Thanksgiving Day is a holiday where family and friends gather together and express gratitude for everything in their lives. But those who work at Walmart have little to be thankful for, at least when it comes to their employment.
At a time when income inequality is increasingly rampant in this country, Walmart leads the way in bad-paying jobs. The nation’s largest employer is making $16 billion in profits off the backs of its 1.4 million workers. Most of them make less than $25,000 a year and are not able to count on a steady stream of work or pay each week.
Meanwhile, Walmart’s owner, the Walton family, is the country’s richest. Their wealth totals $150 billion, as much as 43 percent of American families combined. That’s just not right in a nation that prides itself on equality, opportunity and fairness. Walmart workers are fed up and in 2011 formed OUR Walmart (Organization United for Respect at Walmart). And this holiday season they will be speaking out through the largest set of protests yet.
On Black Friday, just hours after many Walmart workers were forced to cut their Thanksgiving short to go in and work, company employees stood up to corporate retaliation by participating in one of 1,600 planned protests nationwide. The Teamsters, other unions and thousands of like-minded Americans joined OUR Walmart members in calling on Walmart to raise their wages and provide full-time work hours.
They stood up for fellow workers like 67-year-old Rosa Valenzuela, who was fired just a month short of her 20th anniversary at Walmart. When she raised her voice about the company’s substandard wages and working conditions, the retailer created excuses to terminate her, going so far as to cite a day she reportedly clocked out two minutes late as a reason. Ridiculous!
Others told lawmakers during a Capitol Hill briefing last month about Walmart’s corporate vindictiveness. Evelin Cruz, a former Walmart employee and OUR Walmart member, said “Walmart fired me for speaking up for better wages and hours, but I’m still fighting today because my former colleagues … deserve better.”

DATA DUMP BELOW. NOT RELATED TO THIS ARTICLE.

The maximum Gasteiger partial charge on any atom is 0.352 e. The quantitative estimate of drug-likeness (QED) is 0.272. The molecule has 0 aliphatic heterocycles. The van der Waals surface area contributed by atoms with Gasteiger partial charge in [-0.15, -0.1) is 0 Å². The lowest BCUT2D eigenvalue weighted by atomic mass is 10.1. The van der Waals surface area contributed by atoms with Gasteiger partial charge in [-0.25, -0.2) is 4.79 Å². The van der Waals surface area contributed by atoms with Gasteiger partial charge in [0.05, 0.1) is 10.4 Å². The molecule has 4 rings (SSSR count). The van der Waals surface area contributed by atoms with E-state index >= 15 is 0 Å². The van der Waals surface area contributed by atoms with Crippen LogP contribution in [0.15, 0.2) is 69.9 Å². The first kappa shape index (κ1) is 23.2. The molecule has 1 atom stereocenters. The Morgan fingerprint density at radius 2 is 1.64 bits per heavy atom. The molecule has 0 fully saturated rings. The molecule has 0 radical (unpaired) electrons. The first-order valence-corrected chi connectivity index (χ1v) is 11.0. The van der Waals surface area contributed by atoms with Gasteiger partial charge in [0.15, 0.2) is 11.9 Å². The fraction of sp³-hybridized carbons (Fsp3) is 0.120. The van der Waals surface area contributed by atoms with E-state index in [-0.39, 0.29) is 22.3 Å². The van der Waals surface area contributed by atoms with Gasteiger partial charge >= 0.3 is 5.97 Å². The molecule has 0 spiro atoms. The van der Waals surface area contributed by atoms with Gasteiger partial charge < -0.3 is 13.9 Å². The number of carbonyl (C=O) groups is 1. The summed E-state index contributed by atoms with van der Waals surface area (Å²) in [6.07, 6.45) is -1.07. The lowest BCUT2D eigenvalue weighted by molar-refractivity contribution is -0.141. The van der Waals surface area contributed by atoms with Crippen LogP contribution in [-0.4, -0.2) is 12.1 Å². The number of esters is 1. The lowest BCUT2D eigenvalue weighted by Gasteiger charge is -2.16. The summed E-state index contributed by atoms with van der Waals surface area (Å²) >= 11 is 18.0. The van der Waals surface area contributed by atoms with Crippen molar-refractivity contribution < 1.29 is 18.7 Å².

While workers who have pressured Walmart to improve pay and procedures have been disciplined, the company rakes in billions each year. Meanwhile, U.S. taxpayers are forced to subsidize Walmart’s business plan by covering the $6.2 billion tab for the corporation’s employees who earn so little they qualify for public assistance. There is simply no reason the public should be picking up the bill for America’s wealthiest family!
Last month, Walmart employees in the Los Angeles area gave the corporate giant a taste of their frustrations when they held two sit-down strikes at stores. They also protested the company at an intersection near one of the stores, resulting in 25 arrests. Some even joined Teamster-supported striking port truck drivers at the twin ports of Los Angeles and Long Beach, who haul goods that end up on Walmart’s shelves.
Low-income workers from coast to coast – from Walmart retail clerks to contract food workers in federal buildings to truck drivers – are rising up now because they realize the American public is with them on the issue of fair pay. Four of the nation’s most conservative states voted Nov. 4 to increase the minimum wage because the people realized the amount being offered just wasn’t enough. Hardworking Americans deserve to be able to put food on the table after toiling all day, but many still can’t.
That’s why workers at more than 2,100 Walmart stores nationwide have signed a petition calling on Walmart and the Waltons to publicly commit to paying $15 an hour and providing consistent, full-time hours for its employees despite the possible consequences to themselves. And it’s why the Teamsters and others interested in workplace fairness need to support OUR Walmart members and show this shopping titan on Friday that what they are doing is not OK.
Investing in one’s workforce is the right thing to do — not only for employees, but for companies as well. Higher salaries mean more money to spend at places like Walmart. It also makes it a lot less likely that companies will have to sponsor food drives for their own workers.